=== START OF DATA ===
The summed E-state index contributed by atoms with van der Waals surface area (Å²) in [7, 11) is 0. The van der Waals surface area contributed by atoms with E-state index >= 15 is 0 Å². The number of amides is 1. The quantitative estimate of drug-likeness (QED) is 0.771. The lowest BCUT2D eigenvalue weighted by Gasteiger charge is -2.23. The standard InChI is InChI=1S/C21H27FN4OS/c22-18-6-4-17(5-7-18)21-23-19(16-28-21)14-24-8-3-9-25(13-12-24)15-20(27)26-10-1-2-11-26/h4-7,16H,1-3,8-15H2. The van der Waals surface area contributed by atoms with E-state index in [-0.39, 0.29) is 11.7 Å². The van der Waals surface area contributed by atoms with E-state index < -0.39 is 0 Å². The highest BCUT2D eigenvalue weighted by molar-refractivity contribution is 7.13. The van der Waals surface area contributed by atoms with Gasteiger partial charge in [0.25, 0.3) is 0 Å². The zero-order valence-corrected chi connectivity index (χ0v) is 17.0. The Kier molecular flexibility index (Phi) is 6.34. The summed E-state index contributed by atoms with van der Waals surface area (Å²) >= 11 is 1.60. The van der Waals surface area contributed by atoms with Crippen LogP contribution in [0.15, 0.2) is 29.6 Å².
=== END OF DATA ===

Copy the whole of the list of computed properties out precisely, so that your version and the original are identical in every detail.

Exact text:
The summed E-state index contributed by atoms with van der Waals surface area (Å²) in [7, 11) is 0. The van der Waals surface area contributed by atoms with E-state index >= 15 is 0 Å². The number of amides is 1. The quantitative estimate of drug-likeness (QED) is 0.771. The lowest BCUT2D eigenvalue weighted by Gasteiger charge is -2.23. The standard InChI is InChI=1S/C21H27FN4OS/c22-18-6-4-17(5-7-18)21-23-19(16-28-21)14-24-8-3-9-25(13-12-24)15-20(27)26-10-1-2-11-26/h4-7,16H,1-3,8-15H2. The van der Waals surface area contributed by atoms with E-state index in [-0.39, 0.29) is 11.7 Å². The van der Waals surface area contributed by atoms with E-state index < -0.39 is 0 Å². The highest BCUT2D eigenvalue weighted by molar-refractivity contribution is 7.13. The van der Waals surface area contributed by atoms with Gasteiger partial charge in [0.25, 0.3) is 0 Å². The zero-order valence-corrected chi connectivity index (χ0v) is 17.0. The Kier molecular flexibility index (Phi) is 6.34. The summed E-state index contributed by atoms with van der Waals surface area (Å²) >= 11 is 1.60. The van der Waals surface area contributed by atoms with Crippen LogP contribution in [0.15, 0.2) is 29.6 Å².